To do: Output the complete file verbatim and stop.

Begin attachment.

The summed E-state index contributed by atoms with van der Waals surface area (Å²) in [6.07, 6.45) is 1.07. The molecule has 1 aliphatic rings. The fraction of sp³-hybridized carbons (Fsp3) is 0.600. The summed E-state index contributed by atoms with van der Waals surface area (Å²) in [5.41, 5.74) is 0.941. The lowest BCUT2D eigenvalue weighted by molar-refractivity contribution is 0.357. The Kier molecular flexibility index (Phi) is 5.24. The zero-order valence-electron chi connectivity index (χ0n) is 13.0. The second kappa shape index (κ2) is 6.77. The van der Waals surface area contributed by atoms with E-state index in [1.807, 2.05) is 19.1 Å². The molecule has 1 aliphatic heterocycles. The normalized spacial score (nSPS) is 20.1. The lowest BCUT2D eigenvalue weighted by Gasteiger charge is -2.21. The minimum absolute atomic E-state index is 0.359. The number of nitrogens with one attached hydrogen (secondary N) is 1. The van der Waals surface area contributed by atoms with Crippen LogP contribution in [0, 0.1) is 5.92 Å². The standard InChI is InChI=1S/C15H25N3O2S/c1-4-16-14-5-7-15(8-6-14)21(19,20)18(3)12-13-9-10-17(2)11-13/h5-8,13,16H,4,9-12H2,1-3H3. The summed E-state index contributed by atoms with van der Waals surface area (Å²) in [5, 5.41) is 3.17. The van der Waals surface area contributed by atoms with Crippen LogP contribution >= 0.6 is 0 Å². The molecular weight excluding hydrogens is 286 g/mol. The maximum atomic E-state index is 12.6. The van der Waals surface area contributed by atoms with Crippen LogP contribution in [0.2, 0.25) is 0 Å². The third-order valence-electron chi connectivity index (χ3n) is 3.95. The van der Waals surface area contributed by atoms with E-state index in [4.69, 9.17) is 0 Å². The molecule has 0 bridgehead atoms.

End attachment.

The summed E-state index contributed by atoms with van der Waals surface area (Å²) in [6.07, 6.45) is 1.07. The molecule has 1 aliphatic rings. The fraction of sp³-hybridized carbons (Fsp3) is 0.600. The summed E-state index contributed by atoms with van der Waals surface area (Å²) in [5.41, 5.74) is 0.941. The lowest BCUT2D eigenvalue weighted by molar-refractivity contribution is 0.357. The Kier molecular flexibility index (Phi) is 5.24. The zero-order valence-electron chi connectivity index (χ0n) is 13.0. The second kappa shape index (κ2) is 6.77. The van der Waals surface area contributed by atoms with E-state index in [1.807, 2.05) is 19.1 Å². The molecule has 1 aliphatic heterocycles. The normalized spacial score (nSPS) is 20.1. The lowest BCUT2D eigenvalue weighted by Gasteiger charge is -2.21. The minimum absolute atomic E-state index is 0.359. The number of nitrogens with one attached hydrogen (secondary N) is 1. The van der Waals surface area contributed by atoms with Crippen LogP contribution in [0, 0.1) is 5.92 Å². The standard InChI is InChI=1S/C15H25N3O2S/c1-4-16-14-5-7-15(8-6-14)21(19,20)18(3)12-13-9-10-17(2)11-13/h5-8,13,16H,4,9-12H2,1-3H3. The summed E-state index contributed by atoms with van der Waals surface area (Å²) in [5, 5.41) is 3.17. The van der Waals surface area contributed by atoms with Crippen LogP contribution >= 0.6 is 0 Å². The molecular weight excluding hydrogens is 286 g/mol. The maximum atomic E-state index is 12.6. The van der Waals surface area contributed by atoms with Crippen LogP contribution in [0.2, 0.25) is 0 Å². The third-order valence-electron chi connectivity index (χ3n) is 3.95. The van der Waals surface area contributed by atoms with E-state index in [4.69, 9.17) is 0 Å². The molecule has 0 bridgehead atoms.